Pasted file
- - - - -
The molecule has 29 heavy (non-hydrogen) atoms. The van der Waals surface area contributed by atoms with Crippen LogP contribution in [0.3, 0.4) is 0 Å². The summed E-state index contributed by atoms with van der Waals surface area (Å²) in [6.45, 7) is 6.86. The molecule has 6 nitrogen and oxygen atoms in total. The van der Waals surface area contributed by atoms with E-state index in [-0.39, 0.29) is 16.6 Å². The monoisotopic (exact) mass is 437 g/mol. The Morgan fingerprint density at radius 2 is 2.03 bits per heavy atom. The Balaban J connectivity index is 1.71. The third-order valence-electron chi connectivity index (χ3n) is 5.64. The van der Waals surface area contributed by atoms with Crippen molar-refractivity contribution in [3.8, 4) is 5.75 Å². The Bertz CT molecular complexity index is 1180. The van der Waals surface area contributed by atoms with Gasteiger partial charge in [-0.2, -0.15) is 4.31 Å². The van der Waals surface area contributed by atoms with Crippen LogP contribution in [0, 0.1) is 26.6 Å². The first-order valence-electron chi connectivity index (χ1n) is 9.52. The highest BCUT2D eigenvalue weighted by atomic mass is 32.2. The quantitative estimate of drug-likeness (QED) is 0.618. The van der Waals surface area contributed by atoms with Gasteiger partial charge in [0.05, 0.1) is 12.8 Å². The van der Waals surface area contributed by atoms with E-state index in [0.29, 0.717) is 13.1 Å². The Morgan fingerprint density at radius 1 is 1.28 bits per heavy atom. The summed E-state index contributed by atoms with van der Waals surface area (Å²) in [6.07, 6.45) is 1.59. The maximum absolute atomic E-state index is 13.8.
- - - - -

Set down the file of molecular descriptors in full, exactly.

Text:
The molecule has 29 heavy (non-hydrogen) atoms. The van der Waals surface area contributed by atoms with Crippen LogP contribution in [0.3, 0.4) is 0 Å². The summed E-state index contributed by atoms with van der Waals surface area (Å²) in [6.45, 7) is 6.86. The molecule has 6 nitrogen and oxygen atoms in total. The van der Waals surface area contributed by atoms with E-state index in [-0.39, 0.29) is 16.6 Å². The monoisotopic (exact) mass is 437 g/mol. The Morgan fingerprint density at radius 2 is 2.03 bits per heavy atom. The Balaban J connectivity index is 1.71. The third-order valence-electron chi connectivity index (χ3n) is 5.64. The van der Waals surface area contributed by atoms with Crippen molar-refractivity contribution in [3.8, 4) is 5.75 Å². The Bertz CT molecular complexity index is 1180. The van der Waals surface area contributed by atoms with Gasteiger partial charge in [-0.2, -0.15) is 4.31 Å². The van der Waals surface area contributed by atoms with Crippen LogP contribution in [0, 0.1) is 26.6 Å². The first-order valence-electron chi connectivity index (χ1n) is 9.52. The highest BCUT2D eigenvalue weighted by atomic mass is 32.2. The quantitative estimate of drug-likeness (QED) is 0.618. The van der Waals surface area contributed by atoms with Gasteiger partial charge in [0.05, 0.1) is 12.8 Å². The van der Waals surface area contributed by atoms with E-state index in [0.29, 0.717) is 13.1 Å². The Morgan fingerprint density at radius 1 is 1.28 bits per heavy atom. The summed E-state index contributed by atoms with van der Waals surface area (Å²) in [6.07, 6.45) is 1.59. The maximum absolute atomic E-state index is 13.8.